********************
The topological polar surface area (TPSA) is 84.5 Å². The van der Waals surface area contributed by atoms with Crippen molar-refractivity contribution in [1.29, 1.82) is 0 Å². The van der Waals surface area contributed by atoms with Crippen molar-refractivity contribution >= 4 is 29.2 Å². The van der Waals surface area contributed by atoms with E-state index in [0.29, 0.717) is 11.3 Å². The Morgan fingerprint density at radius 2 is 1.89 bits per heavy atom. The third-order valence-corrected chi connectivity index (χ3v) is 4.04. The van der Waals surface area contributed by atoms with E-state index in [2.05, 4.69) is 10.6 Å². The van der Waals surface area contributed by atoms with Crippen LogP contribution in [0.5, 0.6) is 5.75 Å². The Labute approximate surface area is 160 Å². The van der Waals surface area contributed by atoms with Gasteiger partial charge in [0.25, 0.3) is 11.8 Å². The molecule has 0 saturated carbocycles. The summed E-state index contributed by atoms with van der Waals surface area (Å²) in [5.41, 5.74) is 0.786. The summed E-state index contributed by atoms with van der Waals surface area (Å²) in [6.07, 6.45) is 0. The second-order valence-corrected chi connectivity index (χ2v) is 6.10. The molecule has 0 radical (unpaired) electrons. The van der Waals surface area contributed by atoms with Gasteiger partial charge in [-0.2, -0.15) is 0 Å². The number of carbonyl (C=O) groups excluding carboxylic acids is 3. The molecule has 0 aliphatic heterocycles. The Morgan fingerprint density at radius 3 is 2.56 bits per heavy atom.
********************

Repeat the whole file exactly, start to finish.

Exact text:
The topological polar surface area (TPSA) is 84.5 Å². The van der Waals surface area contributed by atoms with Crippen molar-refractivity contribution in [1.29, 1.82) is 0 Å². The van der Waals surface area contributed by atoms with Crippen molar-refractivity contribution >= 4 is 29.2 Å². The van der Waals surface area contributed by atoms with E-state index in [0.29, 0.717) is 11.3 Å². The Morgan fingerprint density at radius 2 is 1.89 bits per heavy atom. The third-order valence-corrected chi connectivity index (χ3v) is 4.04. The van der Waals surface area contributed by atoms with E-state index in [2.05, 4.69) is 10.6 Å². The van der Waals surface area contributed by atoms with Crippen LogP contribution in [0.5, 0.6) is 5.75 Å². The Labute approximate surface area is 160 Å². The van der Waals surface area contributed by atoms with Gasteiger partial charge in [0.25, 0.3) is 11.8 Å². The molecule has 0 saturated carbocycles. The summed E-state index contributed by atoms with van der Waals surface area (Å²) in [5.41, 5.74) is 0.786. The summed E-state index contributed by atoms with van der Waals surface area (Å²) in [6.07, 6.45) is 0. The second-order valence-corrected chi connectivity index (χ2v) is 6.10. The molecule has 0 radical (unpaired) electrons. The van der Waals surface area contributed by atoms with Gasteiger partial charge in [-0.2, -0.15) is 0 Å². The number of carbonyl (C=O) groups excluding carboxylic acids is 3. The molecule has 0 aliphatic heterocycles. The Morgan fingerprint density at radius 3 is 2.56 bits per heavy atom.